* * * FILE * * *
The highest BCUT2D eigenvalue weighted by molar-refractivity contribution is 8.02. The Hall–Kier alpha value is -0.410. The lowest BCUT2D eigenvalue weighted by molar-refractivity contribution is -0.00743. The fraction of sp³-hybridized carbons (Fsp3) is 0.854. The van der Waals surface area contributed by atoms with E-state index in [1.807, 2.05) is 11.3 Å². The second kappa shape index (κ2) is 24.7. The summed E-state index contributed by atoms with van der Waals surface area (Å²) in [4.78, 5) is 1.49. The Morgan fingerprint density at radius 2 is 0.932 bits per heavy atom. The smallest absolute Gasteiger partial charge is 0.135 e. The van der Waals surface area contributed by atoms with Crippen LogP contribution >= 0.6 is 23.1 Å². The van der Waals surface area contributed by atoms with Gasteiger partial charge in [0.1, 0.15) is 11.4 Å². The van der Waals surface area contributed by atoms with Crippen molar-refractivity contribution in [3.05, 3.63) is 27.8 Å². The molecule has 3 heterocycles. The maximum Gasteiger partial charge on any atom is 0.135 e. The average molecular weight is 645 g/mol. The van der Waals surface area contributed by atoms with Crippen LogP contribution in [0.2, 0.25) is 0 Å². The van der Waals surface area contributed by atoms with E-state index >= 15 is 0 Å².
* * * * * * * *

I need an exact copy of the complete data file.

The highest BCUT2D eigenvalue weighted by molar-refractivity contribution is 8.02. The Hall–Kier alpha value is -0.410. The lowest BCUT2D eigenvalue weighted by molar-refractivity contribution is -0.00743. The fraction of sp³-hybridized carbons (Fsp3) is 0.854. The van der Waals surface area contributed by atoms with E-state index in [1.807, 2.05) is 11.3 Å². The second kappa shape index (κ2) is 24.7. The summed E-state index contributed by atoms with van der Waals surface area (Å²) in [4.78, 5) is 1.49. The Morgan fingerprint density at radius 2 is 0.932 bits per heavy atom. The smallest absolute Gasteiger partial charge is 0.135 e. The van der Waals surface area contributed by atoms with Crippen LogP contribution >= 0.6 is 23.1 Å². The van der Waals surface area contributed by atoms with Gasteiger partial charge in [0.1, 0.15) is 11.4 Å². The van der Waals surface area contributed by atoms with Crippen molar-refractivity contribution in [3.05, 3.63) is 27.8 Å². The molecule has 3 heterocycles. The maximum Gasteiger partial charge on any atom is 0.135 e. The average molecular weight is 645 g/mol. The van der Waals surface area contributed by atoms with Crippen LogP contribution in [0.2, 0.25) is 0 Å². The van der Waals surface area contributed by atoms with E-state index >= 15 is 0 Å².